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Re: Keeping crawlers up-to-date

From: Kingsley Idehen <kidehen@openlinksw.com>
Date: Tue, 28 Apr 2009 10:58:57 -0400
Message-ID: <49F719B1.3080902@openlinksw.com>
To: Peter Coetzee <peter@coetzee.org>
CC: Melvin Carvalho <melvincarvalho@gmail.com>, Yves Raimond <yves.raimond@gmail.com>, Linking Open Data <public-lod@w3.org>, Nicholas J Humfrey <njh@aelius.com>, Patrick Sinclair <metade@gmail.com>
Peter Coetzee wrote:
>
>
> On Tue, Apr 28, 2009 at 3:39 PM, Kingsley Idehen 
> <kidehen@openlinksw.com <mailto:kidehen@openlinksw.com>> wrote:
>
>     Melvin Carvalho wrote:
>
>         On Tue, Apr 28, 2009 at 3:39 PM, Yves Raimond
>         <yves.raimond@gmail.com <mailto:yves.raimond@gmail.com>> wrote:
>          
>
>             Hello!
>
>             I know this issue has been raised during the LOD BOF at
>             WWW 2009, but
>             I don't know if any possible solutions emerged from there.
>
>             The problem we are facing is that data on BBC Programmes
>             changes
>             approximately 50 000 times a day (new/updated
>             broadcasts/versions/programmes/segments etc.). As we'd
>             like to keep a
>             set of RDF crawlers up-to-date with our information we
>             were wondering
>             how best to ping these. pingthesemanticweb seems like a
>             nice option,
>             but it needs the crawlers to ping it often enough to make
>             sure they
>             didn't miss a change. Another solution we were thinking of
>             would be to
>             stick either Talis changesets [1] or SPARQL/Update
>             statements in a
>             message queue, which would then be consumed by the crawlers.
>                
>
>
>         That's a lot of data, I wonder if there is a smart way of
>         filtering it down.
>
>         Perhaps an RDF version of "twitter" would be interesting,
>         where you
>         "follow" changes that you're interested in?  You could even
>         follow by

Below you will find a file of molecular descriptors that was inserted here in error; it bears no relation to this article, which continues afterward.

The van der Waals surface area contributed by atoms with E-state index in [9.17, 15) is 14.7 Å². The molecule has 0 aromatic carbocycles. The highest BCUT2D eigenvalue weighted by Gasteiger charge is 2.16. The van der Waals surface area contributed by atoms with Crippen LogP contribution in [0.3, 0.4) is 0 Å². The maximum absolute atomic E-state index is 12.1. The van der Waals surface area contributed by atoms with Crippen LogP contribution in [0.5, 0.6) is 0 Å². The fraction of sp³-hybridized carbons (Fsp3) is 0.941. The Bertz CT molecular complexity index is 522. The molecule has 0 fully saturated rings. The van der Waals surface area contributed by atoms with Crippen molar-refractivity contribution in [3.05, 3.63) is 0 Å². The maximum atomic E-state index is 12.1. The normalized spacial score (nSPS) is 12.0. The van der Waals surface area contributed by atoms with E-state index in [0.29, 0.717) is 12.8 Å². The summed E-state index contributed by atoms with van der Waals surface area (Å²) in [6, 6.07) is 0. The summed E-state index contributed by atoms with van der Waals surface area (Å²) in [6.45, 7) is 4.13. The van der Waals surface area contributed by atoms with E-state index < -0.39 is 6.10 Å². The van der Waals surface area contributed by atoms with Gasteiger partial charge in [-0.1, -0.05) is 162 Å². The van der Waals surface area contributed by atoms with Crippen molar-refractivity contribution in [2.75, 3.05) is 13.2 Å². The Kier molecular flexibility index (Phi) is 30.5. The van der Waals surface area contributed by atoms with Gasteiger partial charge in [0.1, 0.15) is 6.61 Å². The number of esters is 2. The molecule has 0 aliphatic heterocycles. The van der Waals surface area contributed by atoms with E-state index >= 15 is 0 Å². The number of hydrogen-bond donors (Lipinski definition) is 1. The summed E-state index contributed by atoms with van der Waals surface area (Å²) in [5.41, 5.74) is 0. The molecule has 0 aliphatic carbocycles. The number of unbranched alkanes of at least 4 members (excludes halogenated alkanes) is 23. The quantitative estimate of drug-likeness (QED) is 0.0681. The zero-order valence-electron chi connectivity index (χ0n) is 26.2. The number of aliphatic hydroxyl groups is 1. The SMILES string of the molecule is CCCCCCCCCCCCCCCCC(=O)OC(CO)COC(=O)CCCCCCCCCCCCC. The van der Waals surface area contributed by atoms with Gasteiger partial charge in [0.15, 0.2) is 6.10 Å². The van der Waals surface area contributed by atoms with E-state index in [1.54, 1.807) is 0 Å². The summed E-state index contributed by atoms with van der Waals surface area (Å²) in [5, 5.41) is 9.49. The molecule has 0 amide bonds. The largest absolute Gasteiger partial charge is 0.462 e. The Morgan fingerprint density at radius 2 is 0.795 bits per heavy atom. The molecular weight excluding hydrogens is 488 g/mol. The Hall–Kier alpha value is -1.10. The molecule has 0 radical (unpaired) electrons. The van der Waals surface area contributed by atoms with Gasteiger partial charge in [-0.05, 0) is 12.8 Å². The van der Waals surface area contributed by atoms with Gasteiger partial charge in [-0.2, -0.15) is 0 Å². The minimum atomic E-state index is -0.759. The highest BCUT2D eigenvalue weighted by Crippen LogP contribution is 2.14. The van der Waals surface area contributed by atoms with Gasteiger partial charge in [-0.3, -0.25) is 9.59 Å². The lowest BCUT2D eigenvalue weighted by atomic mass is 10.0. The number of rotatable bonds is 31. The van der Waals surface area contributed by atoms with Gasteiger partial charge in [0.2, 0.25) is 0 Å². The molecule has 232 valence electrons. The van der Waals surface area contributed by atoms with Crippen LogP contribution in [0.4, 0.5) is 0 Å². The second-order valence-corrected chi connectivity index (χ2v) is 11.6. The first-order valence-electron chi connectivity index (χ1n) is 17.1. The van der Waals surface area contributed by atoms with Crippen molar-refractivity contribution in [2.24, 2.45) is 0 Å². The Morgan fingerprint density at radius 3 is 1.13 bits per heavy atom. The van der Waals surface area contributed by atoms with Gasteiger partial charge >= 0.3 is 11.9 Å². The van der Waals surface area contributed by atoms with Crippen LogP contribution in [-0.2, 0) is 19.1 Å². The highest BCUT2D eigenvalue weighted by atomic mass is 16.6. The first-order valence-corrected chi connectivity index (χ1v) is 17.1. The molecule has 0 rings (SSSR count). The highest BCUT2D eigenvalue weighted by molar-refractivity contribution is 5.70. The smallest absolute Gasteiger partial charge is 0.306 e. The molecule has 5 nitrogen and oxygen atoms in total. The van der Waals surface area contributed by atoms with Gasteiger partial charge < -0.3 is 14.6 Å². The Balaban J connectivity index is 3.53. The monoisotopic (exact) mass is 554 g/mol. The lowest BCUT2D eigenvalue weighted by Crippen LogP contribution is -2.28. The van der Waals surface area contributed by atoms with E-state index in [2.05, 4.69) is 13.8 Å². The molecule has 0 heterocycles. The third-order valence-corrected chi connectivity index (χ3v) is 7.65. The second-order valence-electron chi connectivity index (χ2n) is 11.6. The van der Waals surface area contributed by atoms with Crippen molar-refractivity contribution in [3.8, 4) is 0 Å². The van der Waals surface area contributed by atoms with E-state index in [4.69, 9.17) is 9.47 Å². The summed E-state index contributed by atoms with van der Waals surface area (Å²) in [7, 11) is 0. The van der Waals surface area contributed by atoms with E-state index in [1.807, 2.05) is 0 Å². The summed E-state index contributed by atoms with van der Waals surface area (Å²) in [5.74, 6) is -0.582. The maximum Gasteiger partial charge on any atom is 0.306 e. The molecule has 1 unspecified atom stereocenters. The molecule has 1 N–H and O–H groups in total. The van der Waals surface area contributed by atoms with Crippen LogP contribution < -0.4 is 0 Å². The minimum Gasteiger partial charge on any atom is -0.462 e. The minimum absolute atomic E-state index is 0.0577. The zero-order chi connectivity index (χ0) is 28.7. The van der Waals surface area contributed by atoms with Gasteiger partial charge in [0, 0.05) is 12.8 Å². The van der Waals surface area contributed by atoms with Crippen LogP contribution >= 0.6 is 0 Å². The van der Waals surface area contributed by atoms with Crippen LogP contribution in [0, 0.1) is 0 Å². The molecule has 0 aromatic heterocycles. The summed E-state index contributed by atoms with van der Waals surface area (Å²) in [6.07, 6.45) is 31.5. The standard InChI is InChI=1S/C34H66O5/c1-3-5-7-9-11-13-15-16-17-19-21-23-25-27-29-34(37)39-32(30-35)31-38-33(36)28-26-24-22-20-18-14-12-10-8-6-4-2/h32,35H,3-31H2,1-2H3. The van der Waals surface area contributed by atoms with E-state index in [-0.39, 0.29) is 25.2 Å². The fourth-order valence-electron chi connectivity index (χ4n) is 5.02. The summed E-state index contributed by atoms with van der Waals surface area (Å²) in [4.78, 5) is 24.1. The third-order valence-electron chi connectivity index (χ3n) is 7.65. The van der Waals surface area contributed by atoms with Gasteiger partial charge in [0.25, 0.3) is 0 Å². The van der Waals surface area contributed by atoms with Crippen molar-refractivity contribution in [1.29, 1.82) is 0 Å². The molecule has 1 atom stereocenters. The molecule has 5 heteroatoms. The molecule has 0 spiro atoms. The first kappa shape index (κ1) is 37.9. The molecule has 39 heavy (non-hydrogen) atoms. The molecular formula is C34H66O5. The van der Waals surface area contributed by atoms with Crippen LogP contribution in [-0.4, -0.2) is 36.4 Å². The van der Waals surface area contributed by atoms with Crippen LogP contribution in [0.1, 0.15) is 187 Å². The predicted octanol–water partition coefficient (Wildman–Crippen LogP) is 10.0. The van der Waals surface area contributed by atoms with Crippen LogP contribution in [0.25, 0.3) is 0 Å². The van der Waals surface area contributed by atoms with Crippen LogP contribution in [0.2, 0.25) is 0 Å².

>         possibly user, or by SPARQL query, and maybe accross multiple
>         domains.
>          
>
>     How about: http://dev.live.com/feedsync/intro.aspx
>
>     Nothing stops RDF info. resources being shuttled about using
>     RSS/Atom :-)
>
>     Kingsley
>
>
> Alternatively, why not take an approach similar to the Wikipedia live 
> feeds, and push them out on public chat channels; perhaps 
> SPARQL/Update messages on a read-only Jabber/IRC etc stream? 
> Interested parties are free to consume them, and use the queries to 
> keep their local copy up-to-date with each set of changes. Possibly 
> preferable to reinventing the wheel with some kind of stream server :)
Peter,

Cool idea :-)

Kingsley
>
> Peter
>
>  
>
>
>          
>
>             Did anyone tried to tackle this problem already?
>
>             Cheers!
>             y
>
>
>             [1] http://n2.talis.com/wiki/Changeset
>
>
>                
>
>
>
>          
>
>
>
>     -- 
>
>
>     Regards,
>
>     Kingsley Idehen       Weblog:
>     http://www.openlinksw.com/blog/~kidehen
>     <http://www.openlinksw.com/blog/%7Ekidehen>
>     President & CEO OpenLink Software     Web: http://www.openlinksw.com
>
>
>
>
>
>


-- 


Regards,

Kingsley Idehen	      Weblog: http://www.openlinksw.com/blog/~kidehen
President & CEO 
OpenLink Software     Web: http://www.openlinksw.com
Received on Tuesday, 28 April 2009 14:59:38 UTC

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